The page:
A look at what’s affecting your patients - by the numbers.
Cardiology Education Important for a Healthier Heart
The lifetime cardiovascular risk for men aged 45-85 with a grade school education compared with 42 percent for men with a graduate or professional school education. For women, lifetime cardiovascular risk was 51 percent and 28 percent, respectively. Educational attainment was inversely associated with cardiovascular disease regardless of socioeconomic factors such as family income, occupation or parental education level. Source: JAMA Internal Medicine. News release. June 12, 2017.
Home Blood Pressure Readings May Be Unreliable
The proportion of unacceptably inaccurate home blood pressure readings. This could lead to serious implications for people who rely on them to make informed health decisions. Testing dozens of home monitors, researchers found the devices were off the mark by 10 mm Hg about 30 percent of the time. Source: University of Alberta Faculty of Medicine and Dentistry. News release. June 7, 2017.
Food Policies May Reduce Deaths from Heart Disease
The reduction in the number of deaths from cardiovascular disease by 2030 that could result from a nationwide subsidy of 10 percent for fruits and vegetables, according to a study examining how food policies may lower cardiovascular death rates in the U.S. Giving recipients of the supplemental nutrition assistance program a 30 percent subsidy for fruits and vegetables could avert 35,100 cardiovascular disease deaths. Source: University of Liverpool. News release. June 6, 2017.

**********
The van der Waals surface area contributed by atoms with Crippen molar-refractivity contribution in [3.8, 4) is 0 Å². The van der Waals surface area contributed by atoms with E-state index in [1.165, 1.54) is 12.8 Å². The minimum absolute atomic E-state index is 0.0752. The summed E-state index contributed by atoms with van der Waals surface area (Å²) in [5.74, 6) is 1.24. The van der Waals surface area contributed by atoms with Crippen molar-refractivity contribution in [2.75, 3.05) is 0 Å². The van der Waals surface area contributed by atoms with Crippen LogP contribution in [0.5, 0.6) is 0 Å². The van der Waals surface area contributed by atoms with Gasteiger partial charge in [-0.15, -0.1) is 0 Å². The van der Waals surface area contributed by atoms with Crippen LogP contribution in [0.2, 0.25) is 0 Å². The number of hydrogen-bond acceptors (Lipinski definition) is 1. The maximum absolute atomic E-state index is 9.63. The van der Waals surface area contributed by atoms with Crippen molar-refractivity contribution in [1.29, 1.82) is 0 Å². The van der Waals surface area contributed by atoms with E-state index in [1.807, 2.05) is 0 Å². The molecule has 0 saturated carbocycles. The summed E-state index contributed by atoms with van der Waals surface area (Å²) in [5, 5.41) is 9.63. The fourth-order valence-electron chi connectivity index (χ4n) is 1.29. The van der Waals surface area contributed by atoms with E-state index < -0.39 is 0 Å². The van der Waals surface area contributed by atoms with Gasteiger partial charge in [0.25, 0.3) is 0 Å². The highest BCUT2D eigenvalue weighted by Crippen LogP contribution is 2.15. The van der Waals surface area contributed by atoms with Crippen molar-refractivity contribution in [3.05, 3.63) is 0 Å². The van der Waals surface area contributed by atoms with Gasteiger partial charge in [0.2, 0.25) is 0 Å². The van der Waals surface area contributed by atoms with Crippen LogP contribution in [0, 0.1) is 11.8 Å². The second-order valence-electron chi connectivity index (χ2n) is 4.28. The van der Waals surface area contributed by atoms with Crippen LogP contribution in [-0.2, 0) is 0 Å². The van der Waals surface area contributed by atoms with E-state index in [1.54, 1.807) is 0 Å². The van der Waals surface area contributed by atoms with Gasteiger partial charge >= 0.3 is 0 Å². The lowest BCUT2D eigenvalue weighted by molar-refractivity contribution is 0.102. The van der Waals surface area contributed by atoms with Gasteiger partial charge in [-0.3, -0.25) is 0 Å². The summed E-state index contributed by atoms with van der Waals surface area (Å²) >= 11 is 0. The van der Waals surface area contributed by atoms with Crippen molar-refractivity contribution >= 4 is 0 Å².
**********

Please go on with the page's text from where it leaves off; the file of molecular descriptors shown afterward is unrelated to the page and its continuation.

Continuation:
Are Dose Combinations More Effective for BP Lowering?
The number of blood pressure- (BP) lowering medications taken in combination, each at a quarter dose, that provided nearly twice the effectiveness as taking one BP-lowering medication at the standard dose. Two medications in combination, each at a quarter dose, was just as effective as one BP-lowering medication at the standard dose. Side effects were similar with placebo for the single and dual quarter-dose therapies and much less than a standard dose BP-lowering medication. Source: American Heart Association. News release. June 5, 2017.
Adherence to BP Medications Still Low
The number of patients with high blood pressure who fail to take medication. Younger and female patients were more likely to not adhere to prescribed medications. Source: University of Leicester. News release. May 25, 2017.
Many Not Willing to Put in the Effort to be Fit
The amount of U.S. adults who say being in shape and looking good are “very important” to them, but only 31 percent reported making exercise a regular habit, while 45 percent admitted to not being active at all. According to researchers, body dissatisfaction is not a good motivator for exercise, but those who exercise for health reasons are more likely to stick with it. Source: HealthDay. June 19, 2017
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Keywords: ACC Publications, Cardiology Magazine
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